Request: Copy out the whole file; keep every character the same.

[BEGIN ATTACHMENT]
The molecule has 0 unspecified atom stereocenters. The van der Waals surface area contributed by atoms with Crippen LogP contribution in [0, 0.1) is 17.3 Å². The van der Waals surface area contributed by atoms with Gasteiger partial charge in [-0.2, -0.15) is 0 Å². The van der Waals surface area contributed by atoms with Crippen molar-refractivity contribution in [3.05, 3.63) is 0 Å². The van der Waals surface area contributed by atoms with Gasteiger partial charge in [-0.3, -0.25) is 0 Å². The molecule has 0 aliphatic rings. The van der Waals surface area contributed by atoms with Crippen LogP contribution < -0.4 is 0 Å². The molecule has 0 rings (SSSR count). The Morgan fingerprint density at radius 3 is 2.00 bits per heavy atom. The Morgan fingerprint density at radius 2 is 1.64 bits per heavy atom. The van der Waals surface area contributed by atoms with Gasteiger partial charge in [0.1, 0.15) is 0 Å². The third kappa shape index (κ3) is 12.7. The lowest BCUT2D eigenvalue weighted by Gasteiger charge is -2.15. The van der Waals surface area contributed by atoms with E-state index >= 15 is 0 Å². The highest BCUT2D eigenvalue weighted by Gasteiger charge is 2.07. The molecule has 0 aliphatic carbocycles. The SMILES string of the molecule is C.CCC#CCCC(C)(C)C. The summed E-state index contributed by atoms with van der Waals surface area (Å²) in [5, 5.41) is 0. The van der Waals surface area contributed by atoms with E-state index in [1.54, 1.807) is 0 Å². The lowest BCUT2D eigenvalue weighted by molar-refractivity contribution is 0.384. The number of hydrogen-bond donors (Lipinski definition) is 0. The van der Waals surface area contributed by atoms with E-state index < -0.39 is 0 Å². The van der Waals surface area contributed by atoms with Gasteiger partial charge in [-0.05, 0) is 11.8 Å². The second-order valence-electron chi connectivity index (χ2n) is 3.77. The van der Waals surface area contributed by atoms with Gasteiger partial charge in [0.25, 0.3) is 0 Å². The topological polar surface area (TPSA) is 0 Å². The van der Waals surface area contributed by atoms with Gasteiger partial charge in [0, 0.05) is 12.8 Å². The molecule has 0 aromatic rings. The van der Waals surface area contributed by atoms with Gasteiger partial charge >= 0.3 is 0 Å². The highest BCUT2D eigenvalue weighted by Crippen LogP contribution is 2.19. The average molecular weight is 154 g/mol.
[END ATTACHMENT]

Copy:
The molecule has 0 unspecified atom stereocenters. The van der Waals surface area contributed by atoms with Crippen LogP contribution in [0, 0.1) is 17.3 Å². The van der Waals surface area contributed by atoms with Gasteiger partial charge in [-0.2, -0.15) is 0 Å². The van der Waals surface area contributed by atoms with Crippen molar-refractivity contribution in [3.05, 3.63) is 0 Å². The van der Waals surface area contributed by atoms with Gasteiger partial charge in [-0.3, -0.25) is 0 Å². The molecule has 0 aliphatic rings. The van der Waals surface area contributed by atoms with Crippen LogP contribution < -0.4 is 0 Å². The molecule has 0 rings (SSSR count). The Morgan fingerprint density at radius 3 is 2.00 bits per heavy atom. The Morgan fingerprint density at radius 2 is 1.64 bits per heavy atom. The van der Waals surface area contributed by atoms with Gasteiger partial charge in [0.1, 0.15) is 0 Å². The third kappa shape index (κ3) is 12.7. The lowest BCUT2D eigenvalue weighted by Gasteiger charge is -2.15. The van der Waals surface area contributed by atoms with E-state index >= 15 is 0 Å². The highest BCUT2D eigenvalue weighted by Gasteiger charge is 2.07. The molecule has 0 aliphatic carbocycles. The SMILES string of the molecule is C.CCC#CCCC(C)(C)C. The summed E-state index contributed by atoms with van der Waals surface area (Å²) in [5, 5.41) is 0. The van der Waals surface area contributed by atoms with E-state index in [1.54, 1.807) is 0 Å². The lowest BCUT2D eigenvalue weighted by molar-refractivity contribution is 0.384. The number of hydrogen-bond donors (Lipinski definition) is 0. The van der Waals surface area contributed by atoms with E-state index < -0.39 is 0 Å². The van der Waals surface area contributed by atoms with Gasteiger partial charge in [-0.05, 0) is 11.8 Å². The second-order valence-electron chi connectivity index (χ2n) is 3.77. The van der Waals surface area contributed by atoms with Gasteiger partial charge in [0.25, 0.3) is 0 Å². The topological polar surface area (TPSA) is 0 Å². The van der Waals surface area contributed by atoms with Gasteiger partial charge in [0, 0.05) is 12.8 Å². The molecule has 0 aromatic rings. The van der Waals surface area contributed by atoms with Gasteiger partial charge >= 0.3 is 0 Å². The highest BCUT2D eigenvalue weighted by Crippen LogP contribution is 2.19. The average molecular weight is 154 g/mol.